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Wednesday, August 25, 2010

Coit Tower Attack Raises Disturbing Questions

Posted By on Wed, Aug 25, 2010 at 8:59 AM

click to enlarge Not a first-rate ending to a second date
  • Not a first-rate ending to a second date
An unfortunate story emerged today about an South Bay man and woman, enjoying their second date, being brutally beaten and robbed at Coit Tower early Saturday. What's disturbing is not only that such an attack happened -- it's that you're just hearing about it now.

The male victim is still hospitalized and his broken jaw is wired shut, his sister tells the Examiner. She also lashed out at the state of media crime coverage that supposedly kept this story from becoming a water cooler discussion until today.

The victim's sister told the Ex she was upset this story was "buried in the police blotter" (the Ex's words, not hers) while the media ran with the Fort Funston dog-stabbing.

"That's been in the news repeatedly," the woman said. "I feel bad for the dog that got stabbed, but I'm sorry ... one of my brother's concerns is that if this is something that goes on, people need to be aware of it."

Media criticism of how violent, sensational crimes are covered is a rich subject perhaps even befitting a panel discussion. At the time the dog-stabbing began percolating into the news, SF Weekly declared it was already "San Francisco's top story"

"Man Stabs Dog" is a crime that has everything required to get San Franciscans abuzz -- and keep them that way: Violence, bizarre behavior, suspense -- the suspect has been ID'd, but may or may not be arrested --  and, of course, dogs. ... It's at this point that we're obliged to mention how Police Chief George Gascon chided us all about not being outraged enough about the murder of German tourist Mechthild Schröer, which should not have been a "one-day story."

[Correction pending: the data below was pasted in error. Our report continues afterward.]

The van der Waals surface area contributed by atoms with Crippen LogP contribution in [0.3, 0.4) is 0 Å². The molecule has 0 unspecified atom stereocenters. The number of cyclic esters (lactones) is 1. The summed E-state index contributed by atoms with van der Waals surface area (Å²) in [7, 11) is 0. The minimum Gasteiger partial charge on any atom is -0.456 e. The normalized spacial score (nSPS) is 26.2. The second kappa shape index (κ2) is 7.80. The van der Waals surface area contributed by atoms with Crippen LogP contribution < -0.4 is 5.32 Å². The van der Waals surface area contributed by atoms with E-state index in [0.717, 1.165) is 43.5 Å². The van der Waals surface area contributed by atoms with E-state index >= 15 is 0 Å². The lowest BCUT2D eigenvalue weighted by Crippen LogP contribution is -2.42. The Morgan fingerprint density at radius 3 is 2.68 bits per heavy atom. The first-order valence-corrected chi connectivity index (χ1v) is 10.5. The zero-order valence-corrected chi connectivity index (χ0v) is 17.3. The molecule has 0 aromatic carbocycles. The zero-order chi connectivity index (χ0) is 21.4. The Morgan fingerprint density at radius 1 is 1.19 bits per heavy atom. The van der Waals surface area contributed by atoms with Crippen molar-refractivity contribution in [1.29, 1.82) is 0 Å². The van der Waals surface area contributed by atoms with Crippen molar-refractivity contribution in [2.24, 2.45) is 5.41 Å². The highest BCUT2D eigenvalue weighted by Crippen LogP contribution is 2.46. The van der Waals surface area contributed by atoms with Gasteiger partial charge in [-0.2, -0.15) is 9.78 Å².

It warrants mentioning that, far from being "buried in the police blotter," the Coit Tower attack actually didn't make the weekend crime report the SFPD prepares every Monday (though, to be fair, two murders did).

The media personnel who decide what crimes to report on did not make a conscious decision to play up a dog-stabbing at the expense of a human being being brutally mugged. In fact, the attention-grabbing details of the South Bay couple being out on just its second date and being victimized at a tourist destination located within a wealthy neighborhood make this story just the sort of thing reporters clamor to cover -- and readers spread around the Internet. This story wasn't ignored -- it was unknown. It took the Ex to dig this story up -- and kudos to them.

Rest assured, people will be "aware of it," even if it takes an extra day or two.

And yet, leafing through the police roundups -- that this crime appears to have been initially omitted from -- one finds no shortage of danger and human misery. Any number of men and women who are not visitors to the city enjoying the pleasures of North Beach are victimized every day; they're robbed, beaten, scammed, and intimidated, often in neighborhoods where tourists, and even many San Franciscans, don't visit. The San Francisco Police Department estimates that in excess of 200 reports are filed every day.

What is the proper way to report on "everyday crime" or crime occurring in violence-infested neighborhoods readers don't visit? That's a problem journalists have been grappling with since the days of pamphleteering. That it will continue is one of the only certainties in the future of journalism.

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About The Author

Joe Eskenazi

Joe Eskenazi

Joe Eskenazi was born in San Francisco, raised in the Bay Area, and attended U.C. Berkeley. He never left. "Your humble narrator" was a staff writer and columnist for SF Weekly from 2007 to 2015. He resides in the Excelsior with his wife, 4.3 miles from his birthplace and 5,474 from hers.


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